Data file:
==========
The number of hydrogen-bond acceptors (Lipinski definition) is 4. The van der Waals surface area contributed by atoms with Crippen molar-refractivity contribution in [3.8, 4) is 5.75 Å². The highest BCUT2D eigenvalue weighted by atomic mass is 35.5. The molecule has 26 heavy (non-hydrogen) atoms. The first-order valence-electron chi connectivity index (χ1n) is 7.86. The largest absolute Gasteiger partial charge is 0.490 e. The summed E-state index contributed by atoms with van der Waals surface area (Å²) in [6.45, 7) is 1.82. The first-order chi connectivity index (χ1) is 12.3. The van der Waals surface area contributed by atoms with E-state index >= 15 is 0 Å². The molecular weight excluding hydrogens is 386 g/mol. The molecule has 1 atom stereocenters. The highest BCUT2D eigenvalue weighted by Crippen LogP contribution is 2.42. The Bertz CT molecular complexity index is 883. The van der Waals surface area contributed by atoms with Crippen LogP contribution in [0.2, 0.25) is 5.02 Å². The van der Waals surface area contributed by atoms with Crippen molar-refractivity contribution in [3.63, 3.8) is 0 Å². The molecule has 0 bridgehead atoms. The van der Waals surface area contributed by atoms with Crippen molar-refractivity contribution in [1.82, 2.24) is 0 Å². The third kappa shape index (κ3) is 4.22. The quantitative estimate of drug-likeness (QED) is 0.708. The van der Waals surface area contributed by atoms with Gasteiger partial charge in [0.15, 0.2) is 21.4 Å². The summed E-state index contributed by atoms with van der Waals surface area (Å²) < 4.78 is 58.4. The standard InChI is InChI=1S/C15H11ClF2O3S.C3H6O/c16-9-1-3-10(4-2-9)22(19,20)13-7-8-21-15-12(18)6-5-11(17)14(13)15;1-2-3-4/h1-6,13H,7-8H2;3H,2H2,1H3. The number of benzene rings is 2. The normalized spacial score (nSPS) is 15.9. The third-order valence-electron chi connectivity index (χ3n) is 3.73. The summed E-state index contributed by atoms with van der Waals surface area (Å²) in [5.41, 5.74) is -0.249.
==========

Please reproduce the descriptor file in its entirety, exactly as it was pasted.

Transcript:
The number of hydrogen-bond acceptors (Lipinski definition) is 4. The van der Waals surface area contributed by atoms with Crippen molar-refractivity contribution in [3.8, 4) is 5.75 Å². The highest BCUT2D eigenvalue weighted by atomic mass is 35.5. The molecule has 26 heavy (non-hydrogen) atoms. The first-order valence-electron chi connectivity index (χ1n) is 7.86. The largest absolute Gasteiger partial charge is 0.490 e. The summed E-state index contributed by atoms with van der Waals surface area (Å²) in [6.45, 7) is 1.82. The first-order chi connectivity index (χ1) is 12.3. The van der Waals surface area contributed by atoms with E-state index >= 15 is 0 Å². The molecular weight excluding hydrogens is 386 g/mol. The molecule has 1 atom stereocenters. The highest BCUT2D eigenvalue weighted by Crippen LogP contribution is 2.42. The Bertz CT molecular complexity index is 883. The van der Waals surface area contributed by atoms with Crippen LogP contribution in [0.2, 0.25) is 5.02 Å². The van der Waals surface area contributed by atoms with Crippen molar-refractivity contribution in [3.63, 3.8) is 0 Å². The molecule has 0 bridgehead atoms. The van der Waals surface area contributed by atoms with Crippen molar-refractivity contribution in [1.82, 2.24) is 0 Å². The third kappa shape index (κ3) is 4.22. The quantitative estimate of drug-likeness (QED) is 0.708. The van der Waals surface area contributed by atoms with Gasteiger partial charge in [0.15, 0.2) is 21.4 Å². The summed E-state index contributed by atoms with van der Waals surface area (Å²) < 4.78 is 58.4. The standard InChI is InChI=1S/C15H11ClF2O3S.C3H6O/c16-9-1-3-10(4-2-9)22(19,20)13-7-8-21-15-12(18)6-5-11(17)14(13)15;1-2-3-4/h1-6,13H,7-8H2;3H,2H2,1H3. The number of benzene rings is 2. The normalized spacial score (nSPS) is 15.9. The third-order valence-electron chi connectivity index (χ3n) is 3.73. The summed E-state index contributed by atoms with van der Waals surface area (Å²) in [5.41, 5.74) is -0.249.